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Criminal Attitudes of Ex-Prisoners: the Role of Personality, Anti-Social Friends and Recidivism

Boduszek, Daniel, McLaughlin, Chris and Hyland, Philip (2011) Criminal Attitudes of Ex-Prisoners: the Role of Personality, Anti-Social Friends and Recidivism. The Internet Journal of Criminology, 9. pp. 1-10. ISSN 2045-6743

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Background: Previous research suggests that those who enter prison with a low level of criminal attitudes, tend to acquire more deviant attitudes during their sentence due to persistent contact with criminal others, and moreover, presence of criminal personality may be sufficient to develop criminal attitudes.
Aim: To determine which of the independent variables: age, education level, marital status, number of children, location, recidivism, association with criminal friends, and personality traits could be used to explain why ex-prisoners hold criminal attitudes.
Method: The Measure of Criminal Attitudes and Associates together with Eysenck Personality Questionnaire and Recidivism Scale were distributed to the opportunistic sample of sixty four ex-prisoners (N = 64).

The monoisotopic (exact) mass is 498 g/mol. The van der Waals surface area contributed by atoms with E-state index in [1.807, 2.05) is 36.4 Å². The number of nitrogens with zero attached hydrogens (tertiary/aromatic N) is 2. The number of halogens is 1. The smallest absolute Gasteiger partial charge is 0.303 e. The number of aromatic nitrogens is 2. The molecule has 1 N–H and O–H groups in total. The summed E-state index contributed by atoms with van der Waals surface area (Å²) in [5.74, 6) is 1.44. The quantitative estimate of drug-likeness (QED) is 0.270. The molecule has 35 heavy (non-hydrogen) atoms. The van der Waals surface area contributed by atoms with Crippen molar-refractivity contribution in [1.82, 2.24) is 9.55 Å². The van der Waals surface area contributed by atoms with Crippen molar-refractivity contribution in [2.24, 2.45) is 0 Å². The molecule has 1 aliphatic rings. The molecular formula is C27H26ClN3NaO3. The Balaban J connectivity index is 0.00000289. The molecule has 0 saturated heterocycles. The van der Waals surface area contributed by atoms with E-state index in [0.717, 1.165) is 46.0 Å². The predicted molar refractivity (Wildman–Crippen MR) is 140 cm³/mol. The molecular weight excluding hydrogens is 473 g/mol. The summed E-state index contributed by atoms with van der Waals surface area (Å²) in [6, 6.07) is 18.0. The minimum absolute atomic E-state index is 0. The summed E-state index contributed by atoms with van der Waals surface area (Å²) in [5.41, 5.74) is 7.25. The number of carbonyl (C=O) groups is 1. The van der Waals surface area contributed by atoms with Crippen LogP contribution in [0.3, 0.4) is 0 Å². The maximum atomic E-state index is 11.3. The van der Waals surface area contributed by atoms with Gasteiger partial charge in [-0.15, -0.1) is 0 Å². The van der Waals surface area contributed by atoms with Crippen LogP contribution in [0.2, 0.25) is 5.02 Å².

Results: Multiple regression analysis reported that personality, association with criminal friends, and recidivism explained 71% of the variance in criminal attitudes, indicating psychoticism as the best predictor of criminal attitudes.
Conclusion: This study constitutes the first piece of empirical evidence demonstrating a predictive relationship between antisocial personality traits and criminal attitudes. These results lead to a better understanding of the underlying psycho-sociological mechanisms of criminal attitudes and indicate that future research regarding the nature of criminal attitudes should consider the role of personality, associations with criminal friends, and recidivistic behaviour.

Item Type: Article
Subjects: B Philosophy. Psychology. Religion > BF Psychology
H Social Sciences > H Social Sciences (General)
H Social Sciences > HV Social pathology. Social and public welfare
Schools: School of Human and Health Sciences
School of Human and Health Sciences > Centre for Applied Psychological Research
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Depositing User: Daniel Boduszek
Date Deposited: 07 Nov 2012 10:58
Last Modified: 28 Aug 2021 20:22


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